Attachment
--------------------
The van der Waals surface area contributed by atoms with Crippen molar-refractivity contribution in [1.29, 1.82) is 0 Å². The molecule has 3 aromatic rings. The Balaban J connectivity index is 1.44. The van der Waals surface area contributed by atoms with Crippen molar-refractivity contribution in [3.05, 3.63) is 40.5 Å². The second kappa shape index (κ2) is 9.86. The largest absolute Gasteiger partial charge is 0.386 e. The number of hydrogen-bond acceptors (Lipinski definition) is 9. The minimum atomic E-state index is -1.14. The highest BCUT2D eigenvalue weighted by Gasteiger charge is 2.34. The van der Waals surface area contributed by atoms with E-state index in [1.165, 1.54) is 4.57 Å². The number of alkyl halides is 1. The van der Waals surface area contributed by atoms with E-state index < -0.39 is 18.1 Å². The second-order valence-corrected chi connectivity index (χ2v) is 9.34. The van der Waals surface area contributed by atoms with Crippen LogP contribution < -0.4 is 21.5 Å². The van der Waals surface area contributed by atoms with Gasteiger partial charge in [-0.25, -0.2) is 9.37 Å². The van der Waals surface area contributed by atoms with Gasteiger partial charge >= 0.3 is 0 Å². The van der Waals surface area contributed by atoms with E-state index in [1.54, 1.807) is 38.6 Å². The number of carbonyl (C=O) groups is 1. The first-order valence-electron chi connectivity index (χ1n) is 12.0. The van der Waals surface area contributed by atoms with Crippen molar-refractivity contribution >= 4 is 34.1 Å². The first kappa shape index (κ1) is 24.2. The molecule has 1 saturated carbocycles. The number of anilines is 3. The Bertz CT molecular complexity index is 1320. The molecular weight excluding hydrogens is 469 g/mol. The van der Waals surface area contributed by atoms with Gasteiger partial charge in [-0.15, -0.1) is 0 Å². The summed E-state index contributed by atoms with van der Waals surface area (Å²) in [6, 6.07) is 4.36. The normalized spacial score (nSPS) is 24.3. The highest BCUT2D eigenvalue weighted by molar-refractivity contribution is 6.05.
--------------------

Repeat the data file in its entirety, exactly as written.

The van der Waals surface area contributed by atoms with Crippen molar-refractivity contribution in [1.29, 1.82) is 0 Å². The molecule has 3 aromatic rings. The Balaban J connectivity index is 1.44. The van der Waals surface area contributed by atoms with Crippen molar-refractivity contribution in [3.05, 3.63) is 40.5 Å². The second kappa shape index (κ2) is 9.86. The largest absolute Gasteiger partial charge is 0.386 e. The number of hydrogen-bond acceptors (Lipinski definition) is 9. The minimum atomic E-state index is -1.14. The highest BCUT2D eigenvalue weighted by Gasteiger charge is 2.34. The van der Waals surface area contributed by atoms with E-state index in [1.165, 1.54) is 4.57 Å². The number of alkyl halides is 1. The van der Waals surface area contributed by atoms with E-state index < -0.39 is 18.1 Å². The second-order valence-corrected chi connectivity index (χ2v) is 9.34. The van der Waals surface area contributed by atoms with Crippen LogP contribution < -0.4 is 21.5 Å². The van der Waals surface area contributed by atoms with Gasteiger partial charge in [-0.25, -0.2) is 9.37 Å². The van der Waals surface area contributed by atoms with Gasteiger partial charge >= 0.3 is 0 Å². The van der Waals surface area contributed by atoms with E-state index in [1.54, 1.807) is 38.6 Å². The number of carbonyl (C=O) groups is 1. The first-order valence-electron chi connectivity index (χ1n) is 12.0. The van der Waals surface area contributed by atoms with Crippen molar-refractivity contribution >= 4 is 34.1 Å². The first kappa shape index (κ1) is 24.2. The molecule has 1 saturated carbocycles. The number of anilines is 3. The Bertz CT molecular complexity index is 1320. The molecular weight excluding hydrogens is 469 g/mol. The van der Waals surface area contributed by atoms with Gasteiger partial charge in [-0.15, -0.1) is 0 Å². The summed E-state index contributed by atoms with van der Waals surface area (Å²) in [6, 6.07) is 4.36. The normalized spacial score (nSPS) is 24.3. The highest BCUT2D eigenvalue weighted by molar-refractivity contribution is 6.05.